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# Maths problem

Whats is the greatest number that can be achieved using these three numbers

1, 2, 3

I am almost certain a number greater than 6 can be achieved, I'm thinking the square root divided by one of the numbers, but cant work it out

1, 2, 3

I am almost certain a number greater than 6 can be achieved, I'm thinking the square root divided by one of the numbers, but cant work it out

2/(1/(3^2)) = 18

= 8

(2+1) x 3 = 9.

No idea if anything over that though.

+1 :thumbsup:

Original Poster

Is that 3 divided by (1 divided by 2 sqrt)

Original Poster

Thanks babes x

Original Poster

Thats 2 sums on one number, if you get what I mean.

You can have 1 divided by 3 to get 1/3 and then squareroot the result, you are only allowed one sum per number, else I could just keep adding 3 to 3 until I feel like I want to stop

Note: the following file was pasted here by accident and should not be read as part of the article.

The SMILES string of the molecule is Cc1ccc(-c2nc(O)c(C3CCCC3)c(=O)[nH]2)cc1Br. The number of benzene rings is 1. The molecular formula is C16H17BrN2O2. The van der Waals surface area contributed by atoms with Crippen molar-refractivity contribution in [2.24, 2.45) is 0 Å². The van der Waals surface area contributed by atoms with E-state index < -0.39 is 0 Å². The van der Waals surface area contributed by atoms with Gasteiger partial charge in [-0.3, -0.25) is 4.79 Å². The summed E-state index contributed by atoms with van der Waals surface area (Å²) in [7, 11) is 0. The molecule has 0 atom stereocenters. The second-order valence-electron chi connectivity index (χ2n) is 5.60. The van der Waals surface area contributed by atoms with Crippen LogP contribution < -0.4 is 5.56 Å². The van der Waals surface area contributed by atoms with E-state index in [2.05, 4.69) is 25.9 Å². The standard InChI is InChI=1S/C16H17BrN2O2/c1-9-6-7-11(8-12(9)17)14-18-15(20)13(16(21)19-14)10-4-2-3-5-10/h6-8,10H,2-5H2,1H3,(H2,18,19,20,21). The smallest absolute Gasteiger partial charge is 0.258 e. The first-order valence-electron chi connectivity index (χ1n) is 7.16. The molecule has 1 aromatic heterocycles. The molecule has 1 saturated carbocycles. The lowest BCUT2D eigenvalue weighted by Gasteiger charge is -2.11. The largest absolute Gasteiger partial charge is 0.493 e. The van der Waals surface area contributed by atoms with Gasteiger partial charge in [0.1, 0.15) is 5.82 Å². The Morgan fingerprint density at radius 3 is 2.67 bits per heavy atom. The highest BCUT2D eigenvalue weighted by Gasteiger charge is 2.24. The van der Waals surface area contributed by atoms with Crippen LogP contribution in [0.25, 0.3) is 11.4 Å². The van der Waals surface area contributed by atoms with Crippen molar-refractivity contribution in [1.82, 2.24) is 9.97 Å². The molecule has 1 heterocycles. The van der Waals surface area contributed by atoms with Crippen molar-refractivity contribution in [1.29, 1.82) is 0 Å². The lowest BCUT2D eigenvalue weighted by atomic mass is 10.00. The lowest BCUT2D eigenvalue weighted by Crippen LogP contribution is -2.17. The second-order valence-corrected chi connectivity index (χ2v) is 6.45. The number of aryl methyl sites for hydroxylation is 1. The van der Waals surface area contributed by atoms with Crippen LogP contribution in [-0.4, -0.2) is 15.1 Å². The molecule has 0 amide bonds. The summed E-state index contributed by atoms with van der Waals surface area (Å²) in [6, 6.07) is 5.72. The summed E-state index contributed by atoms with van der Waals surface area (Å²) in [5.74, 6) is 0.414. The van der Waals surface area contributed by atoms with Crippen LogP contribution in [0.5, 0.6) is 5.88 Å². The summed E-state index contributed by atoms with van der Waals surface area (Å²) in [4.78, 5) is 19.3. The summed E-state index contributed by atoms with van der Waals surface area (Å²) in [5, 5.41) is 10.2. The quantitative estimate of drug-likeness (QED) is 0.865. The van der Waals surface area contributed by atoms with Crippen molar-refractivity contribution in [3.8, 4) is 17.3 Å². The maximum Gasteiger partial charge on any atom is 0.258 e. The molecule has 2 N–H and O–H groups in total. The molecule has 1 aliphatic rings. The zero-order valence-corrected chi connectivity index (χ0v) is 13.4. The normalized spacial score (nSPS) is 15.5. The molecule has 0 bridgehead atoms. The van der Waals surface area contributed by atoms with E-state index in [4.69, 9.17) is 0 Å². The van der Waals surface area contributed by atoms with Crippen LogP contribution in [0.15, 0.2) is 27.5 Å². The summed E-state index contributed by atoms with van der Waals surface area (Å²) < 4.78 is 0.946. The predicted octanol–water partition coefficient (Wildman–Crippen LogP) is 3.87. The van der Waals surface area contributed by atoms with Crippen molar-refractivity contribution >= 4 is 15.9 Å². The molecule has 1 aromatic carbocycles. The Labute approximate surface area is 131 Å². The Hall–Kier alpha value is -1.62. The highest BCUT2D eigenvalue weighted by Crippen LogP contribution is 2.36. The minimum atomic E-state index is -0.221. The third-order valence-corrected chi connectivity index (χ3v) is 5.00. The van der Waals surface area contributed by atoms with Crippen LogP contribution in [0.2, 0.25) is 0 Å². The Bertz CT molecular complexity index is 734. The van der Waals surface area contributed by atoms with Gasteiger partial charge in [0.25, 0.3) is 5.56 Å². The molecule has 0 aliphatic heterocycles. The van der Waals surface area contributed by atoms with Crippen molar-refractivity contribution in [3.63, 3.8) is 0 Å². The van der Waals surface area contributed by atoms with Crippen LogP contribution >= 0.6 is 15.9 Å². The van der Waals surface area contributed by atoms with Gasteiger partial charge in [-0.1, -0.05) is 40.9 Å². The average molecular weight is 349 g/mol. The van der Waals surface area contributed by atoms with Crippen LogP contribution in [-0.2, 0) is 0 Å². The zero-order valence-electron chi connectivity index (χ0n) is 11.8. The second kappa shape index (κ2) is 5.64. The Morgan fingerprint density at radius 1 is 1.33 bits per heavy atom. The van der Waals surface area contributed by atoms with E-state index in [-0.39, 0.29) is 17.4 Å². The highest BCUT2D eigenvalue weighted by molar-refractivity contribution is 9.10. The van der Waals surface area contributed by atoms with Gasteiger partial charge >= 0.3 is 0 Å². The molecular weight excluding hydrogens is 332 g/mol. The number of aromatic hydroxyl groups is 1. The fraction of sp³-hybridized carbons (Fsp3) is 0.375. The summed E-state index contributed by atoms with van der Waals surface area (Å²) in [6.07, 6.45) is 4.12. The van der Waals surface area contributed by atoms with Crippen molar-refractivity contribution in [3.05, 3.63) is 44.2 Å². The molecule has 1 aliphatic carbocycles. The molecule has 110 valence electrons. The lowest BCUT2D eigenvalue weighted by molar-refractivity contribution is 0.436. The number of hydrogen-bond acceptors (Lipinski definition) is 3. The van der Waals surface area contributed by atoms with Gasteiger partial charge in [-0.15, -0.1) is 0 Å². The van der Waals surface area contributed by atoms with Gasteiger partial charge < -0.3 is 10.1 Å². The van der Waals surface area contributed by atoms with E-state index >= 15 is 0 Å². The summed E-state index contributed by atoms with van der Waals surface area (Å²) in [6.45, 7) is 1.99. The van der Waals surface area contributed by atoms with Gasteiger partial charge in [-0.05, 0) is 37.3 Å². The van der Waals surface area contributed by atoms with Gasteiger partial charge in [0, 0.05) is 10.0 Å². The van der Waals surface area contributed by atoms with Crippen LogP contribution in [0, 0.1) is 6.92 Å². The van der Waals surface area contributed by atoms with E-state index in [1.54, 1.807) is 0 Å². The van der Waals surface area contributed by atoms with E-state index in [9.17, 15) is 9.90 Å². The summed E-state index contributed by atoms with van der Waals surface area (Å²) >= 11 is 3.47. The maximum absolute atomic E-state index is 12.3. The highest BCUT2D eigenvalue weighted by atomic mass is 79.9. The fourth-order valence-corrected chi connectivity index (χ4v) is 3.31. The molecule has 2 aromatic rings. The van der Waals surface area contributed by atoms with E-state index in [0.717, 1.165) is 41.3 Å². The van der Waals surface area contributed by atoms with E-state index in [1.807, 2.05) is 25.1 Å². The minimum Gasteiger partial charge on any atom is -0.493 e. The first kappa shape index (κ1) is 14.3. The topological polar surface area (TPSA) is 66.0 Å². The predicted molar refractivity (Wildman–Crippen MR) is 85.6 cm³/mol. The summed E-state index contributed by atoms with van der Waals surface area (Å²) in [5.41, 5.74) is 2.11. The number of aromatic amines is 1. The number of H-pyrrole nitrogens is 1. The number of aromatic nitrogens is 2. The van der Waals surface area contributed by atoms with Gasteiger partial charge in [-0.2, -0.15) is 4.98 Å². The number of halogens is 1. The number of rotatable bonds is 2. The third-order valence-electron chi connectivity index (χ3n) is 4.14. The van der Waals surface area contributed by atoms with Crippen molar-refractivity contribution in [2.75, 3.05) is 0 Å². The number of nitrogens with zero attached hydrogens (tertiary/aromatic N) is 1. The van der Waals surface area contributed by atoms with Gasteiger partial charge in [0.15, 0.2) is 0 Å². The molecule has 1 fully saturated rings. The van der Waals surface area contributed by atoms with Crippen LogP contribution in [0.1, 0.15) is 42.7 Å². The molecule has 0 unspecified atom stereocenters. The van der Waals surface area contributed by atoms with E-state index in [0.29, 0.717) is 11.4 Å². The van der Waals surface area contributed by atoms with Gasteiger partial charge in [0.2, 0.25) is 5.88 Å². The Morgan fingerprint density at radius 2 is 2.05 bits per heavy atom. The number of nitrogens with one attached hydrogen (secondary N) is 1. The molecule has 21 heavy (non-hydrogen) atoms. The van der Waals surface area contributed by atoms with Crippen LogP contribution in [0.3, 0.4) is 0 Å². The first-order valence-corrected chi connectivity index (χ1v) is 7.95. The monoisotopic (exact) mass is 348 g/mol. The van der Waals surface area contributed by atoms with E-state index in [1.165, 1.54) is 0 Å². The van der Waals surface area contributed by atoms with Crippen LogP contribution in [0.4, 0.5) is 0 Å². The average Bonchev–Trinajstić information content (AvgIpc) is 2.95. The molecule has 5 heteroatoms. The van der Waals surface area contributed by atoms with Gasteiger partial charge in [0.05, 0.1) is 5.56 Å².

Original Poster

thats 10

thus a greater number then 6.

Original Poster

yeah but there are already results up to 18 (might not be correct though)

Yep, that's the best you can get I think

3^3

=

27+1

not 27+1 lol but 27 is the highest I believe.

Sorry couldnt see the others when i typed it.

as above...

But...2 to the power of (1+3)

That's a mere 16 though

Original Poster

what is ^ mean? :?

to the power of

throwing alternatives, the highest I agree with, i cant think of anything better.

to the power of.

yep.. and 27 is greater than 16 last time I checked too. Unless its a trick question... 27 is correct.

Original Poster

Yeah, such as if we were allowed to use ! (factorial

Does this count? :thinking:

No

Original Poster

Nope

Quite a resounding victory I think!

Original Poster

Think your calculator is broke, cos mine makes that 27 :lol:

Then you forgot to use the factorial button :w00t:

(3^(2+1))! = 27! = 10888869450418352160768000000

Why not? :?

Original Poster

thats using 2 sums on one number, not permitted, sorry

Original Poster

cos I said so, and I make the rules.....ha ha!!

Not really, I make one sumation of 1 and 2, then the product of the result with 3, and then the factorial of the product.

No different to summing 1 and 2, and then raising the result to the power 3.